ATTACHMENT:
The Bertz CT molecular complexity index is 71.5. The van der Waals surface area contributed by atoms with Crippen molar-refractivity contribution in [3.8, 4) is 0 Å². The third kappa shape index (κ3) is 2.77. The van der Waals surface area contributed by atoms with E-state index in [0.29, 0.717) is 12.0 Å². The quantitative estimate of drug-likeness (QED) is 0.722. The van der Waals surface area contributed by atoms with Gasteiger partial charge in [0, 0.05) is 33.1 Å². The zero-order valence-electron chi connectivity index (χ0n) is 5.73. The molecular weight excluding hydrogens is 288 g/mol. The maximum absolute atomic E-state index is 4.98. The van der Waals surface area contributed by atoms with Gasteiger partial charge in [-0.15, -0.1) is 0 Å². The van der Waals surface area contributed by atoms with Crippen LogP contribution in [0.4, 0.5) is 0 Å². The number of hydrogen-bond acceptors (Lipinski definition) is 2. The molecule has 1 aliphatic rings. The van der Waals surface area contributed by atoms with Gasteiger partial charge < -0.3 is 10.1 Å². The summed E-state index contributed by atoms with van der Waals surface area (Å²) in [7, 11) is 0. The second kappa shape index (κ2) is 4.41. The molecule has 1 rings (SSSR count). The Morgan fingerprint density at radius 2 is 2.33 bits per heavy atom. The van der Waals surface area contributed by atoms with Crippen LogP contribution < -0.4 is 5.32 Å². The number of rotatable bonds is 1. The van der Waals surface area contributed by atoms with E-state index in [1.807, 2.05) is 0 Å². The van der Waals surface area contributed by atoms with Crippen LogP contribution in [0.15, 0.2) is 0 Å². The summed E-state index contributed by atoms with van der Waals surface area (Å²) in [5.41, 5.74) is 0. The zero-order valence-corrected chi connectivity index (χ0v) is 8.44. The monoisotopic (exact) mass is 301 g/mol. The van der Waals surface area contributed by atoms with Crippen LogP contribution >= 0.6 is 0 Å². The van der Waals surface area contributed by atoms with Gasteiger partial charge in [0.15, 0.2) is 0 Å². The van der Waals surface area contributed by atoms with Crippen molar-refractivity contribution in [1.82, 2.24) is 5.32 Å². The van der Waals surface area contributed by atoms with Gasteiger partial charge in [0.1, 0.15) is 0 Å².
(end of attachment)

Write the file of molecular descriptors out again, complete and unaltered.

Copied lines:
The Bertz CT molecular complexity index is 71.5. The van der Waals surface area contributed by atoms with Crippen molar-refractivity contribution in [3.8, 4) is 0 Å². The third kappa shape index (κ3) is 2.77. The van der Waals surface area contributed by atoms with E-state index in [0.29, 0.717) is 12.0 Å². The quantitative estimate of drug-likeness (QED) is 0.722. The van der Waals surface area contributed by atoms with Gasteiger partial charge in [0, 0.05) is 33.1 Å². The zero-order valence-electron chi connectivity index (χ0n) is 5.73. The molecular weight excluding hydrogens is 288 g/mol. The maximum absolute atomic E-state index is 4.98. The van der Waals surface area contributed by atoms with Gasteiger partial charge in [-0.15, -0.1) is 0 Å². The van der Waals surface area contributed by atoms with Crippen LogP contribution in [0.4, 0.5) is 0 Å². The number of hydrogen-bond acceptors (Lipinski definition) is 2. The molecule has 1 aliphatic rings. The van der Waals surface area contributed by atoms with Gasteiger partial charge < -0.3 is 10.1 Å². The summed E-state index contributed by atoms with van der Waals surface area (Å²) in [7, 11) is 0. The second kappa shape index (κ2) is 4.41. The molecule has 1 rings (SSSR count). The Morgan fingerprint density at radius 2 is 2.33 bits per heavy atom. The van der Waals surface area contributed by atoms with Crippen LogP contribution < -0.4 is 5.32 Å². The number of rotatable bonds is 1. The van der Waals surface area contributed by atoms with E-state index in [1.807, 2.05) is 0 Å². The van der Waals surface area contributed by atoms with Crippen LogP contribution in [0.15, 0.2) is 0 Å². The summed E-state index contributed by atoms with van der Waals surface area (Å²) in [5.41, 5.74) is 0. The zero-order valence-corrected chi connectivity index (χ0v) is 8.44. The monoisotopic (exact) mass is 301 g/mol. The van der Waals surface area contributed by atoms with Crippen LogP contribution >= 0.6 is 0 Å². The van der Waals surface area contributed by atoms with Gasteiger partial charge in [0.15, 0.2) is 0 Å². The van der Waals surface area contributed by atoms with Crippen molar-refractivity contribution in [1.82, 2.24) is 5.32 Å². The van der Waals surface area contributed by atoms with Gasteiger partial charge in [0.1, 0.15) is 0 Å².